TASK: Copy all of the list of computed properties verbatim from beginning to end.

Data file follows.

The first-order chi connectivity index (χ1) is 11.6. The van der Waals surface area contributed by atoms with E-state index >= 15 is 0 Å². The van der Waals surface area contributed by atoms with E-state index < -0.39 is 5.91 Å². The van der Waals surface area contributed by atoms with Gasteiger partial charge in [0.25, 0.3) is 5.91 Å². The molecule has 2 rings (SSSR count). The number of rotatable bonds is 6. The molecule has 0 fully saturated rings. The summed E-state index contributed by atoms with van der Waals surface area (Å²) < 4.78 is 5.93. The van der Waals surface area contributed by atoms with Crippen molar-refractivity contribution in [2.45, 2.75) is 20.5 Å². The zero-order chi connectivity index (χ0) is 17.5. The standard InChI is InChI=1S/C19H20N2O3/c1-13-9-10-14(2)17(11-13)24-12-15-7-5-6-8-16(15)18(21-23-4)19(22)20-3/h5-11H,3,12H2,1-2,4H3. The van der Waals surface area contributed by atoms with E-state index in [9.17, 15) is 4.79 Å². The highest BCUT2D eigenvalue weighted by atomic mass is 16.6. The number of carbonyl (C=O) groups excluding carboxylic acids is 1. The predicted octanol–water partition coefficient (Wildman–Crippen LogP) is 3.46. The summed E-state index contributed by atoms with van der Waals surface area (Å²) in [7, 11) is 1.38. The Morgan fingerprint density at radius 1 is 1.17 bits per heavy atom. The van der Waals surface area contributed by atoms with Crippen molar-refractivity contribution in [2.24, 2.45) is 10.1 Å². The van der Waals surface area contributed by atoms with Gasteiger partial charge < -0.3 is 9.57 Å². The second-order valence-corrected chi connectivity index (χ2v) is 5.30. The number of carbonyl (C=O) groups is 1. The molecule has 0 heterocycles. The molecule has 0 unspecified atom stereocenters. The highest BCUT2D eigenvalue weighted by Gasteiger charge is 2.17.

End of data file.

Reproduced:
The first-order chi connectivity index (χ1) is 11.6. The van der Waals surface area contributed by atoms with E-state index >= 15 is 0 Å². The van der Waals surface area contributed by atoms with E-state index < -0.39 is 5.91 Å². The van der Waals surface area contributed by atoms with Gasteiger partial charge in [0.25, 0.3) is 5.91 Å². The molecule has 2 rings (SSSR count). The number of rotatable bonds is 6. The molecule has 0 fully saturated rings. The summed E-state index contributed by atoms with van der Waals surface area (Å²) < 4.78 is 5.93. The van der Waals surface area contributed by atoms with Crippen molar-refractivity contribution in [2.45, 2.75) is 20.5 Å². The zero-order chi connectivity index (χ0) is 17.5. The standard InChI is InChI=1S/C19H20N2O3/c1-13-9-10-14(2)17(11-13)24-12-15-7-5-6-8-16(15)18(21-23-4)19(22)20-3/h5-11H,3,12H2,1-2,4H3. The van der Waals surface area contributed by atoms with E-state index in [9.17, 15) is 4.79 Å². The highest BCUT2D eigenvalue weighted by atomic mass is 16.6. The number of carbonyl (C=O) groups excluding carboxylic acids is 1. The predicted octanol–water partition coefficient (Wildman–Crippen LogP) is 3.46. The summed E-state index contributed by atoms with van der Waals surface area (Å²) in [7, 11) is 1.38. The Morgan fingerprint density at radius 1 is 1.17 bits per heavy atom. The van der Waals surface area contributed by atoms with Crippen molar-refractivity contribution in [2.24, 2.45) is 10.1 Å². The van der Waals surface area contributed by atoms with Gasteiger partial charge < -0.3 is 9.57 Å². The second-order valence-corrected chi connectivity index (χ2v) is 5.30. The number of carbonyl (C=O) groups is 1. The molecule has 0 heterocycles. The molecule has 0 unspecified atom stereocenters. The highest BCUT2D eigenvalue weighted by Gasteiger charge is 2.17.